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“I Like a Reasonable Amount of Trouble”: Self-Reflexivity and Spectator Affect in Neo-Noir Cinema

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Title: “I Like a Reasonable Amount of Trouble”: Self-Reflexivity and Spectator Affect in Neo-Noir Cinema
Author: Slifkin, Meredith
Advisor: Sheehan, Rebecca
Department: Haverford College. Dept. of English
Type: Thesis (B.A.)
Issue Date: 2010
Abstract: Film genres, as seen from the traditionally structuralist perspective in film and genre studies, are necessarily defined by convention, and film noir is not an exception—in fact, it often exemplifies the rule. This paper examines the relationship between structure and affect in the evolution of the noir genre, and specifically the way that the neo-noir film engages in self-reflexive citation of its classic noir predecessors, thereby creating a space of uncanny spectatorship, the result of which is an evolution of the genre paradoxically both necessary for growth and problematic for the affective response of the noir viewer.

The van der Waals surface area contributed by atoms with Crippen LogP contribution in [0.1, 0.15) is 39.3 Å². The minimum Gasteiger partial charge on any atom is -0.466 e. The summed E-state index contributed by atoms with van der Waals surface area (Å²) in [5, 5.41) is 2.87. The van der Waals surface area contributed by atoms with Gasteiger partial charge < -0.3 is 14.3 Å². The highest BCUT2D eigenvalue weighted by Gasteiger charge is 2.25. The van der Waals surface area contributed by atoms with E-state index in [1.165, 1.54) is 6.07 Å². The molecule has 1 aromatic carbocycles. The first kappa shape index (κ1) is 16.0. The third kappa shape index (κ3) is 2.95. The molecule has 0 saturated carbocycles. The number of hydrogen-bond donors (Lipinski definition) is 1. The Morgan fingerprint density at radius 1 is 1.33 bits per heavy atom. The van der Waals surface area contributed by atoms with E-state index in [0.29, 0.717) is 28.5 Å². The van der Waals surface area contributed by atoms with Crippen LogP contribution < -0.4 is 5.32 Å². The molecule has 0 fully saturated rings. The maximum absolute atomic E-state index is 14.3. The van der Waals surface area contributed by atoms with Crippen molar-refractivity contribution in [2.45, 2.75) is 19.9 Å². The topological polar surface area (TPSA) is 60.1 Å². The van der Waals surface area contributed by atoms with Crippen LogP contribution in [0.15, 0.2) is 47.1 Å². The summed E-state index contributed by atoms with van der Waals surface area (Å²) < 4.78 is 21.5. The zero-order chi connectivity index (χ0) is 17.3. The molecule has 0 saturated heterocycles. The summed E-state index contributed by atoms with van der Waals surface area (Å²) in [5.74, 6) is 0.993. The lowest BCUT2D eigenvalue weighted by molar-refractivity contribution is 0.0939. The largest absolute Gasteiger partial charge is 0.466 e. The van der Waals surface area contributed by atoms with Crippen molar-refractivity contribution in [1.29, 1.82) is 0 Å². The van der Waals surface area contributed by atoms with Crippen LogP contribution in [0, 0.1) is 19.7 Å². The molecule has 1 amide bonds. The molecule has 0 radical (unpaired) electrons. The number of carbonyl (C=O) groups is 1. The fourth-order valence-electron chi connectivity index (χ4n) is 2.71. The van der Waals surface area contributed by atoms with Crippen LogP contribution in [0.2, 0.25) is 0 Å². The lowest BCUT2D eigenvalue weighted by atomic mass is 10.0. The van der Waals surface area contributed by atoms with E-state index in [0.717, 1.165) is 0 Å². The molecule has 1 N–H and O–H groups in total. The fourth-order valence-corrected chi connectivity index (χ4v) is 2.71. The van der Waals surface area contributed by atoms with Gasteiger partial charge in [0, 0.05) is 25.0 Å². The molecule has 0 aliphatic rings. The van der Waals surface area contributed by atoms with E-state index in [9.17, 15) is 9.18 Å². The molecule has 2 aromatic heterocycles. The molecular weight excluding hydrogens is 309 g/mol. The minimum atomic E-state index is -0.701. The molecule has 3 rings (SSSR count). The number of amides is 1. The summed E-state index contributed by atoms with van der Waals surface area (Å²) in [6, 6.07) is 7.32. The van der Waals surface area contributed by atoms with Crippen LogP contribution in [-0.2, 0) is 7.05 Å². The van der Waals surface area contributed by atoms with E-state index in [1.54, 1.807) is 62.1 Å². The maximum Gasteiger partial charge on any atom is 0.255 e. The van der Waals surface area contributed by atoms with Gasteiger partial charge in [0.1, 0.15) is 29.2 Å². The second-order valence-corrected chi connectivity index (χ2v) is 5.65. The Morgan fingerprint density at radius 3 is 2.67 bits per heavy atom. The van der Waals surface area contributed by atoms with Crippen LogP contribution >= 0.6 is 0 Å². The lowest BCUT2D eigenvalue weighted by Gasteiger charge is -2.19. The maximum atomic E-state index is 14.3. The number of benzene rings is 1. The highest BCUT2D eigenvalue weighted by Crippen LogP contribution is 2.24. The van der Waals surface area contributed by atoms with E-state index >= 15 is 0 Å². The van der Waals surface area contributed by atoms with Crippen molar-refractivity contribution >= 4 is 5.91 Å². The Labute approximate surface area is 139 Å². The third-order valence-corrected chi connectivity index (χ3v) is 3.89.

Subject: Film noir
Subject: Film noir -- History and criticism
Subject: Film genres
Subject: Motion picture audiences
Terms of Use: http://creativecommons.org/licenses/by-nc/3.0/us/
Permanent URL: http://hdl.handle.net/10066/5810

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2010SlifkinM(Abridged).pdf Abridged Thesis (Haverford & Bryn Mawr users only) 463.8Kb PDF
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Citation

Slifkin, Meredith. "“I Like a Reasonable Amount of Trouble”: Self-Reflexivity and Spectator Affect in Neo-Noir Cinema". 2010. Available electronically from http://hdl.handle.net/10066/5810.

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http://creativecommons.org/licenses/by-nc/3.0/us/ Except where otherwise noted, this item's license is described as http://creativecommons.org/licenses/by-nc/3.0/us/

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